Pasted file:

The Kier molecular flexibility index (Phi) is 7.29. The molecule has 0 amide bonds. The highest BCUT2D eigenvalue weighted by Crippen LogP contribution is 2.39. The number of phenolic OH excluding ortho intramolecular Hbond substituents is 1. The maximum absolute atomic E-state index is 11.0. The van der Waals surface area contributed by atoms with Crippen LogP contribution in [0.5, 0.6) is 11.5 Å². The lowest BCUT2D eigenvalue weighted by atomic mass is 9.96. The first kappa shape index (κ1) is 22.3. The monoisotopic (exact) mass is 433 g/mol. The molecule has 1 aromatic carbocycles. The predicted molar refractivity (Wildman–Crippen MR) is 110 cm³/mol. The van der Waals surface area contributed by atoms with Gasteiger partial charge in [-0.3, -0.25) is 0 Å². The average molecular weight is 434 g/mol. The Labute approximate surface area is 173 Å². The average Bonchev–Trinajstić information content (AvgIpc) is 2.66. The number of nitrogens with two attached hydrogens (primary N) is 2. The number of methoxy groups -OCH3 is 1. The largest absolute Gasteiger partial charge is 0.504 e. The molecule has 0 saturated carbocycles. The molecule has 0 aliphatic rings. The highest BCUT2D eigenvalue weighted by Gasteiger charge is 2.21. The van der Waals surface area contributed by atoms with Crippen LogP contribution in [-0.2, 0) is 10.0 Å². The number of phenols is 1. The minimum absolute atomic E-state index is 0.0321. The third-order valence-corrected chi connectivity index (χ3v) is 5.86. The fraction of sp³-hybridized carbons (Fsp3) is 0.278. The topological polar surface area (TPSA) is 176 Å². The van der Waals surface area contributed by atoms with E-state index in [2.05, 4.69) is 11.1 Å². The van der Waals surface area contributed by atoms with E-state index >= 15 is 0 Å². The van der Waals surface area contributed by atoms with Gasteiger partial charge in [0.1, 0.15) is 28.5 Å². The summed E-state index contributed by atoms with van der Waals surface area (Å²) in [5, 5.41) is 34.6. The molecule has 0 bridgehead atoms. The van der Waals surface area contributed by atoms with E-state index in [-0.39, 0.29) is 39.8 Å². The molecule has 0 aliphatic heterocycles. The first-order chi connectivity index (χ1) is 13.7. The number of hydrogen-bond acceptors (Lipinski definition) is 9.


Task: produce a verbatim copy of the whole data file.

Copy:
The Kier molecular flexibility index (Phi) is 7.29. The molecule has 0 amide bonds. The highest BCUT2D eigenvalue weighted by Crippen LogP contribution is 2.39. The number of phenolic OH excluding ortho intramolecular Hbond substituents is 1. The maximum absolute atomic E-state index is 11.0. The van der Waals surface area contributed by atoms with Crippen LogP contribution in [0.5, 0.6) is 11.5 Å². The lowest BCUT2D eigenvalue weighted by atomic mass is 9.96. The first kappa shape index (κ1) is 22.3. The monoisotopic (exact) mass is 433 g/mol. The molecule has 1 aromatic carbocycles. The predicted molar refractivity (Wildman–Crippen MR) is 110 cm³/mol. The van der Waals surface area contributed by atoms with Gasteiger partial charge in [-0.3, -0.25) is 0 Å². The average molecular weight is 434 g/mol. The Labute approximate surface area is 173 Å². The average Bonchev–Trinajstić information content (AvgIpc) is 2.66. The number of nitrogens with two attached hydrogens (primary N) is 2. The number of methoxy groups -OCH3 is 1. The largest absolute Gasteiger partial charge is 0.504 e. The molecule has 0 saturated carbocycles. The molecule has 0 aliphatic rings. The highest BCUT2D eigenvalue weighted by Gasteiger charge is 2.21. The van der Waals surface area contributed by atoms with Crippen LogP contribution in [-0.2, 0) is 10.0 Å². The number of phenols is 1. The minimum absolute atomic E-state index is 0.0321. The third-order valence-corrected chi connectivity index (χ3v) is 5.86. The fraction of sp³-hybridized carbons (Fsp3) is 0.278. The topological polar surface area (TPSA) is 176 Å². The van der Waals surface area contributed by atoms with E-state index in [2.05, 4.69) is 11.1 Å². The van der Waals surface area contributed by atoms with E-state index >= 15 is 0 Å². The van der Waals surface area contributed by atoms with Gasteiger partial charge in [0.1, 0.15) is 28.5 Å². The summed E-state index contributed by atoms with van der Waals surface area (Å²) in [5, 5.41) is 34.6. The molecule has 0 bridgehead atoms. The van der Waals surface area contributed by atoms with E-state index in [-0.39, 0.29) is 39.8 Å². The molecule has 0 aliphatic heterocycles. The first-order chi connectivity index (χ1) is 13.7. The number of hydrogen-bond acceptors (Lipinski definition) is 9.